3. The Finest Hours – Dreadfully drippy Hallmark-esque, seafaring yarn. Not entirely awful, but every bit an archetypal ‘straight to bargain bin’ TV movie, if ever there was one. Considering the film’s apparently considerable budget, that really is quite some achievement.

2. The Shallows – Inoffensive early signs are soon vanquished by ove-blown, unnecessarily gadget-driven drivel about a shark with a vendetta – or something. Comically bad in places.


And the winner is:

1. Zoolander 2

You just know when you’ve witnessed the year’s worst film, and there was surely no doubt in anyone’s mind once they’d watched the hopelessly dismal, trying-way-too-hard yet still woefully unfunny, Zoolander 2; a film that’s probably as stand-alone awful as it is when placed side-to-side with its vastly superior – and crucially actually funny – predecessor.

Best Film:

As already mentioned, it’s been an incredibly difficult decision this year. The final ten will follow, but as there were so many worthy films, a quick mention for a handful that narrowly missed the cut:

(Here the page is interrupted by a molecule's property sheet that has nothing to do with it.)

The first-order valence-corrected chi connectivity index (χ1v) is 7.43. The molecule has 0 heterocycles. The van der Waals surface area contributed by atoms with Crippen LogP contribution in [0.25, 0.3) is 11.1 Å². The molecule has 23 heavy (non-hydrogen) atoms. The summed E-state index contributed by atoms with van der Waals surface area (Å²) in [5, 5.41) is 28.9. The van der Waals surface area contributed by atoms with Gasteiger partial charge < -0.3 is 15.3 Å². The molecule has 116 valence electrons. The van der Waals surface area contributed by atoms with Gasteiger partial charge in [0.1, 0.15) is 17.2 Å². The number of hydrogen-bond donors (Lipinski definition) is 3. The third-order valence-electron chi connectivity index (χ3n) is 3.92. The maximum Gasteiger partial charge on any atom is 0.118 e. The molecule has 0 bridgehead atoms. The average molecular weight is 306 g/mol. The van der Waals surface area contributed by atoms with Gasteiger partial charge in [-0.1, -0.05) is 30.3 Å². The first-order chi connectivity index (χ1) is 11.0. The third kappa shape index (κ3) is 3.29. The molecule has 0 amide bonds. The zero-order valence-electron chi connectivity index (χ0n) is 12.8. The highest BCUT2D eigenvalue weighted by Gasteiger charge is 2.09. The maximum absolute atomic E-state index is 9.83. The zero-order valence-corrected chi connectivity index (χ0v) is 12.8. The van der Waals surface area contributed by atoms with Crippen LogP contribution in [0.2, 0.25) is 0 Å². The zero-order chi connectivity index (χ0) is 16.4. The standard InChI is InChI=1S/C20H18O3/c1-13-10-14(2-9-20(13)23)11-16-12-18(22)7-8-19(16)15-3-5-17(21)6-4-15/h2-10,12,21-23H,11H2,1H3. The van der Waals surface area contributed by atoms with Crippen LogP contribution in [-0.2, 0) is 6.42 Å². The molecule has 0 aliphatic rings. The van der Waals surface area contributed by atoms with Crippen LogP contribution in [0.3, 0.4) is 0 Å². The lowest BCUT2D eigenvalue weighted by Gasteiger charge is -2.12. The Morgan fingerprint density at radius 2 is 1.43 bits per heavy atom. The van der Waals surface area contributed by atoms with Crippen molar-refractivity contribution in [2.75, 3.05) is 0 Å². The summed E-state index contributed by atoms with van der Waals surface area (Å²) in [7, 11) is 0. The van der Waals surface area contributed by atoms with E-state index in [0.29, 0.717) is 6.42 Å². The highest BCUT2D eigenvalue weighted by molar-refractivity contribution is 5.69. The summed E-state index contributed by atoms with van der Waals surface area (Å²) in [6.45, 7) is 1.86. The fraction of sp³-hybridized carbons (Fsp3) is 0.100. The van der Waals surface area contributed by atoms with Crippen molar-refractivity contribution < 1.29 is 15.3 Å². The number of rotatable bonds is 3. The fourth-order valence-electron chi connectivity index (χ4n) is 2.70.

• Bone Tomahawk – A grisly piece of B-Movie Western nonsense that will have you laughing and recoiling in horror, simultaneously. Gruesome and terrifically entertaining.
  • Trumbo – Bryan Cranston’s almost cartoonish portrayal of Dalton Trumbo is splendidly entertaining in Jay Roach’s biopic of Hollywood’s infamous screenwriter.
  • The Neon Demon – Nicolas Winding Refn’s highly-stylised, visually stunning fable set in the vacuous and morally bankrupt world of the fashion industry.


The Top Ten (in descending order):


10. The BFG – Spielberg does great justice to both himself, and Roald Dahl’s memory in this charming, big budget animated adaptation of the Norwegian author’s delightful children’s tale.